Furthermore, two Department of English faculty sponsored projects by students who are majoring in other disciplines: Dr. Maura Grady advised Lucas Trott’s presentation, “Pressure and Time: A Critique of the American Penal System in The Shawshank Redemption,” and Dr. Sharleen Mondal advised Charlie Michel’s project, “#BlackMindsMatter: The Psychological Repercussions of Racial Prejudice.” Both of these projects grew out of courses offered by the Department of English.

Charlie Michel with his faculty sponsor, Dr. Sharleen Mondal
The planning of this year’s symposium was led by Dr. Diane Bonfiglio, Associate Professor of Psychology, and Department of English chair, Dr. Hilary Donatini. Dr. Donatini notes the unique perspective that her service on the committee affords her: “From the perspective of a co-chair of the URCA committee, I love to see the evolution from the original project—often for a class or senior thesis—to the abstract and to the finished oral presentation or poster. Over the course of this process, I see tremendous growth and improvement in even the most polished submissions. Our students gain skills in professionalism as they respond to the committee's feedback on the abstracts and try to communicate their discipline-specific ideas to a broader audience. In both the poster session and the oral presentations, presenters learn how to respond to questions about their work. URCA is an affirmation of our students' membership in our academic community and a showcase for their talent and hard work.”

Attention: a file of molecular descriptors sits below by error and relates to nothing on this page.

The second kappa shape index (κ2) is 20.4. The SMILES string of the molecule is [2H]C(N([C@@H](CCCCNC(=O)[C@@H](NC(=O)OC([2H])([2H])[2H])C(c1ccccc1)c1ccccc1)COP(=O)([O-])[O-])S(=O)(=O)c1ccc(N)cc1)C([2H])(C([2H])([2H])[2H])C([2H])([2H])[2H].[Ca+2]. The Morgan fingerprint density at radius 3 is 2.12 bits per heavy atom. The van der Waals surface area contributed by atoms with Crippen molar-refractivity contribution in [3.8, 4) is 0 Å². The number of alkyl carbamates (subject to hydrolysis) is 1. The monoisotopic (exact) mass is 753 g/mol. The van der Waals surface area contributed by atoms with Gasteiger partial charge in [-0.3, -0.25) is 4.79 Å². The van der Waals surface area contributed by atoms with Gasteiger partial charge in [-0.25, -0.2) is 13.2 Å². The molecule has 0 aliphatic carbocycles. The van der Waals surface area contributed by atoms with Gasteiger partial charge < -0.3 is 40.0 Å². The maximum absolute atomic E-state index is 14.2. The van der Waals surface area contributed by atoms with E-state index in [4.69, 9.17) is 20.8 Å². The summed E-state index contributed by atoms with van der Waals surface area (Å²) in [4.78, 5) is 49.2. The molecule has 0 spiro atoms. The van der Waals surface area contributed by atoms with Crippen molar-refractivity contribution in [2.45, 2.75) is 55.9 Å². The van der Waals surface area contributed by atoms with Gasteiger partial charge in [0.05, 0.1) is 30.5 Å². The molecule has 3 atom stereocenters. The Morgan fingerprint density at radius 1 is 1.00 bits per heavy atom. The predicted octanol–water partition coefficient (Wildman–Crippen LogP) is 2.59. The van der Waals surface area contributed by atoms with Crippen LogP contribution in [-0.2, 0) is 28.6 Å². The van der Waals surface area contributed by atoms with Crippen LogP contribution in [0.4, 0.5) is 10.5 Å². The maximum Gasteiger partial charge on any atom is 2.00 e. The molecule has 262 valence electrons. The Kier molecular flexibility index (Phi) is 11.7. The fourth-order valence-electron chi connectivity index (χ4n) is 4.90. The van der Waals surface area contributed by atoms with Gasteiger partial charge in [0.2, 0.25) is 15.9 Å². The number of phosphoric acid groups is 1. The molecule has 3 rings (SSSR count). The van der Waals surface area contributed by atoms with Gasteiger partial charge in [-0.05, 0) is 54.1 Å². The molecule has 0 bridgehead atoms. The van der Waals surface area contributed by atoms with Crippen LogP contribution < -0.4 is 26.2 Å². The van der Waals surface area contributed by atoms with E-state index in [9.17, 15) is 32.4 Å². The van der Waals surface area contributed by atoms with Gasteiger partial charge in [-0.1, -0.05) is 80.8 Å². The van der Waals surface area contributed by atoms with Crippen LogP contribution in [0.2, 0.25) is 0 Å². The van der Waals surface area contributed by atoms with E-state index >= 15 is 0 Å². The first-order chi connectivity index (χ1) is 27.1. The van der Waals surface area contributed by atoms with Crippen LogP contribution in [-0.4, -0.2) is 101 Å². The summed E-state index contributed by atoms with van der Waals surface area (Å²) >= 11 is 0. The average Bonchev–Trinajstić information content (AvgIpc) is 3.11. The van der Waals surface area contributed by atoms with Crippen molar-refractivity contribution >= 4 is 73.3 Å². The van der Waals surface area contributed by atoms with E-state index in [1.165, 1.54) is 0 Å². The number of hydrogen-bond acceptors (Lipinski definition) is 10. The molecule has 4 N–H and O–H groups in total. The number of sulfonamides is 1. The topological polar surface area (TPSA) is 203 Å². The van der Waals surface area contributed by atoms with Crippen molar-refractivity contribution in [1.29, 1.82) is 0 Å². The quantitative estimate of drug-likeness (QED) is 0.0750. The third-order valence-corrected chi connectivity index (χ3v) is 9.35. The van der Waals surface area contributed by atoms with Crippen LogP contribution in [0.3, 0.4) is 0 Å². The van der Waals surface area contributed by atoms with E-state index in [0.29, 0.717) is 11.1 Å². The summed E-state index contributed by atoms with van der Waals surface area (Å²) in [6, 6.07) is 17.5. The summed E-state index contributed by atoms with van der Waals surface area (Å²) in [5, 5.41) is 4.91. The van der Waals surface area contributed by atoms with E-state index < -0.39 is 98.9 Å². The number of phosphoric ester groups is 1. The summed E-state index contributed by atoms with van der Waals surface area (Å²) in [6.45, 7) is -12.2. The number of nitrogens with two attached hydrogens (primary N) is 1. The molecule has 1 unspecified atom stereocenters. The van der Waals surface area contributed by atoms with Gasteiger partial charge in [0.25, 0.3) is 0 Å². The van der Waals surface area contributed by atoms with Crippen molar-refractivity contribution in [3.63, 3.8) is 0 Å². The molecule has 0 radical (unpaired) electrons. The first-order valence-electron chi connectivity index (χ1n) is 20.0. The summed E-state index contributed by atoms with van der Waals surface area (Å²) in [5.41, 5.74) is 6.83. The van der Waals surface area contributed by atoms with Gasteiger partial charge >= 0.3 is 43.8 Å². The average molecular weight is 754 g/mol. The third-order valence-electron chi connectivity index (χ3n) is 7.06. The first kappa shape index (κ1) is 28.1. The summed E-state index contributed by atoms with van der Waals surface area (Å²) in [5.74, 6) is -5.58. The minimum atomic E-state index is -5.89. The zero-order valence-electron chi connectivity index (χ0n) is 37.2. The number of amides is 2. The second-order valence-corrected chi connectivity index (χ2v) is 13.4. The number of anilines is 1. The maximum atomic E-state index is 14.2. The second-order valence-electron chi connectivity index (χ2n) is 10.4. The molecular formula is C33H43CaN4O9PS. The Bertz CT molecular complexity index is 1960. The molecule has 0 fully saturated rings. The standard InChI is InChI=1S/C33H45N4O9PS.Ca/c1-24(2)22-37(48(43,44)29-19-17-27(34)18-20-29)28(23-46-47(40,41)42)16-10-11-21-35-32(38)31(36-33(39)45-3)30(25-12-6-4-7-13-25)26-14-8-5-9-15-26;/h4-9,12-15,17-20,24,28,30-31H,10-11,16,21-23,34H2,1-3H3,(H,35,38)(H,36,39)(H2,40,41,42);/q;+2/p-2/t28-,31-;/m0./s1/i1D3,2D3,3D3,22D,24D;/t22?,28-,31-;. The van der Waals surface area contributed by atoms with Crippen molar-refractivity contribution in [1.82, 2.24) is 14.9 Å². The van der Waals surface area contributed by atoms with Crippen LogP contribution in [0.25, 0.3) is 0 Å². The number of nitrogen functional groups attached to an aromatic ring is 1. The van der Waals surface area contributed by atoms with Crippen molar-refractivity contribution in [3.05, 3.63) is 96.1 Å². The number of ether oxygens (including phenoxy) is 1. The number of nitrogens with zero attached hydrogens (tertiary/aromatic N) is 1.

This sense of personal development is shared by the students who participate. Garrison Stima hopes that more students will take advantage of the opportunity of presenting at URCA: “I believe URCA to be an all-around fantastic experience worth every step.”






Tuesday, April 5, 2016

English Major Wins National Graduate Fellowship

From the AU News Center:

Ashland University’s Kristen Herrick, a senior who is majoring in English and minoring in business administration and psychology from Mansfield, Ohio, has been awarded the Kathryn Phillips Graduate Fellowship for the 2016-2017 academic year by the Alpha Lambda Delta Honor Society. The fellowship is in the amount of $3,000. Herrick was recognized as one of 24 students who received a graduate fellowship. She is the daughter of Shawn and Denisa Herrick, and is a  2012 graduate of Madison Comprehensive High School.